The threat of a political spill over from the ongoing unrest in Syria could decelerate the already slowing growth of the real estate sectors in Syria, Lebanon and Jordan, warns market strategy research firm Roubini Global Economics. The uncertain political outlook in Syria will lead investors to view the wider region cautiously, and cooling credit growth will put more pressure on the region’s real estate sector. This could hurt the gains that were made in the sector in the years following the 2008 global financial crisis, when property prices began to increase.

The housing market in Syria has seen prices decline by more than 50% in 2011, when compared to 2010, while the number and value of property sales in Lebanon had declined by 16.6% and 13.4%, respectively, in 2011, when compared to 2010.

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“Real estate investors have little choice but to look [to] markets outside [of Syria],” said Abdallah Hayek, CEO of Hayek Group. “While low prices might seem like an investment opportunity, the unrest and unpredictability of the situation in the country make this an unappealing option for an investor looking for assurances, stability, and [certainty over the] government he is dealing with [and the] regulations [that] will govern real estate.”

Lebanon’s real estate sector was also found to have been stymied. Roubini Global Economics found that although average property sales in the country increased by 4% between January 2011 and September 2011, when adjusted for inflation, property prices actually decreased by about 2.7% during the same period. This contrasted with the rises in house prices that the Lebanese property market experienced in the three years up until 2011.

Yet, despite the seemingly volatile regional outlook, Jordan’s real estate sector has proven itself resilient. Jordan witnessed an increase in the number of foreign investors entering the housing sector in 2011. The value of the Arab and foreign real estate purchases in the country increased by 33% in 2011, when compared to 2010, and Roubini Global Economics estimated that the total value of investments stood at $630m. This points to an emerging trend whereby capital exits Syria, and short-and mid-term property investors look primarily to Jordan as a safe haven.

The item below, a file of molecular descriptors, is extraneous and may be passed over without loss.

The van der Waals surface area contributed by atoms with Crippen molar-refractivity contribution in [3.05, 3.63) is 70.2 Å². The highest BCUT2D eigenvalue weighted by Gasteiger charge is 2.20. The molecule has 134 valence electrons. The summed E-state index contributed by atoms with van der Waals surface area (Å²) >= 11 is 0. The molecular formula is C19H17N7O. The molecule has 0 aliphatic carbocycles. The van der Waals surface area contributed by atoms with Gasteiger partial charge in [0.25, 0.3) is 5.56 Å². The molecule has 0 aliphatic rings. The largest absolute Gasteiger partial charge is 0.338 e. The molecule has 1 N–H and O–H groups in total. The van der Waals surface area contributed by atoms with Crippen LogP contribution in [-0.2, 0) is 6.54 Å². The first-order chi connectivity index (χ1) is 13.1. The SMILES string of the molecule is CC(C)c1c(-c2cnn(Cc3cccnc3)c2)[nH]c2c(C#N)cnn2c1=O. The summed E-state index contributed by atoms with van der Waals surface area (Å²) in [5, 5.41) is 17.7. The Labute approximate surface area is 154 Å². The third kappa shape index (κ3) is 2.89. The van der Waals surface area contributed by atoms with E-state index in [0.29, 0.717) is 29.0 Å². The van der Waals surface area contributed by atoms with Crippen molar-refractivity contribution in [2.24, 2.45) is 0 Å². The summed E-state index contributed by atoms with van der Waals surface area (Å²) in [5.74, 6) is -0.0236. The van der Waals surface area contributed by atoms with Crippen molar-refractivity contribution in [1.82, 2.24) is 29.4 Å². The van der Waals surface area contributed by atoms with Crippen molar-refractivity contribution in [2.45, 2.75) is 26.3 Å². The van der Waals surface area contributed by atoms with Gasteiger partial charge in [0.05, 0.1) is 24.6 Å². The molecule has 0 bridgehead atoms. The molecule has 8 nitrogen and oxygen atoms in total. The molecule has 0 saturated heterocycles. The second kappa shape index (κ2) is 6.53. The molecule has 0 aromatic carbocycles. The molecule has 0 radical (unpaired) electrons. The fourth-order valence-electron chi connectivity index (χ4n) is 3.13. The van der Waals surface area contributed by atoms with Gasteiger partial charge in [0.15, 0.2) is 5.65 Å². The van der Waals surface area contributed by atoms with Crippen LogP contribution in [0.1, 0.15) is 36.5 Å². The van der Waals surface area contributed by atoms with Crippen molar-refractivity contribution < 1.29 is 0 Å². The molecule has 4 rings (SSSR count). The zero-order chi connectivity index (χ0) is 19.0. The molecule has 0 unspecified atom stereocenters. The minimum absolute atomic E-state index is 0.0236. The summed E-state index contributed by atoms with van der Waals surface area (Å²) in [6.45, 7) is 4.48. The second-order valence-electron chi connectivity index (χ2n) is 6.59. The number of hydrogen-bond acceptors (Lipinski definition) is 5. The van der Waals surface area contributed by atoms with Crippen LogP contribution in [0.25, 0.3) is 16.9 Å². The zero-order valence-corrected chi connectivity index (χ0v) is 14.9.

Jordan witnessed revenues from real estate trading increase by 49% in the first two months of 2012, reaching $28m, compared to $18m during the same period in 2011. Official estimates released by the Jordanian government maintained that trading in the housing market saw a 24% increase during the third quarter of 2011, making the real estate sector one of Jordan's top-performing sectors in 2011. The Jordanian Department of Land and Survey said that the property market increased from $5.5bn in 2010 to $6.9bn during the first nine months of 2011.

The threat of a political spill over from the ongoing unrest in Syria could decelerate the already slowing growth of the real estate sectors in Syria, Lebanon and Jordan, warns market strategy research firm Roubini Global Economics. The uncertain political outlook in Syria will lead investors to view the wider region cautiously, and cooling credit growth will put more pressure on the region’s real estate sector. This could hurt the gains that were made in the sector in the years following the 2008 global financial crisis, when property prices began to increase.

The housing market in Syria has seen prices decline by more than 50% in 2011, when compared to 2010, while the number and value of property sales in Lebanon had declined by 16.6% and 13.4%, respectively, in 2011, when compared to 2010.

“Real estate investors have little choice but to look [to] markets outside [of Syria],” said Abdallah Hayek, CEO of Hayek Group. “While low prices might seem like an investment opportunity, the unrest and unpredictability of the situation in the country make this an unappealing option for an investor looking for assurances, stability, and [certainty over the] government he is dealing with [and the] regulations [that] will govern real estate.”

Lebanon’s real estate sector was also found to have been stymied. Roubini Global Economics found that although average property sales in the country increased by 4% between January 2011 and September 2011, when adjusted for inflation, property prices actually decreased by about 2.7% during the same period. This contrasted with the rises in house prices that the Lebanese property market experienced in the three years up until 2011.

Yet, despite the seemingly volatile regional outlook, Jordan’s real estate sector has proven itself resilient. Jordan witnessed an increase in the number of foreign investors entering the housing sector in 2011. The value of the Arab and foreign real estate purchases in the country increased by 33% in 2011, when compared to 2010, and Roubini Global Economics estimated that the total value of investments stood at $630m. This points to an emerging trend whereby capital exits Syria, and short-and mid-term property investors look primarily to Jordan as a safe haven.

Jordan witnessed revenues from real estate trading increase by 49% in the first two months of 2012, reaching $28m, compared to $18m during the same period in 2011. Official estimates released by the Jordanian government maintained that trading in the housing market saw a 24% increase during the third quarter of 2011, making the real estate sector one of Jordan's top-performing sectors in 2011. The Jordanian Department of Land and Survey said that the property market increased from $5.5bn in 2010 to $6.9bn during the first nine months of 2011.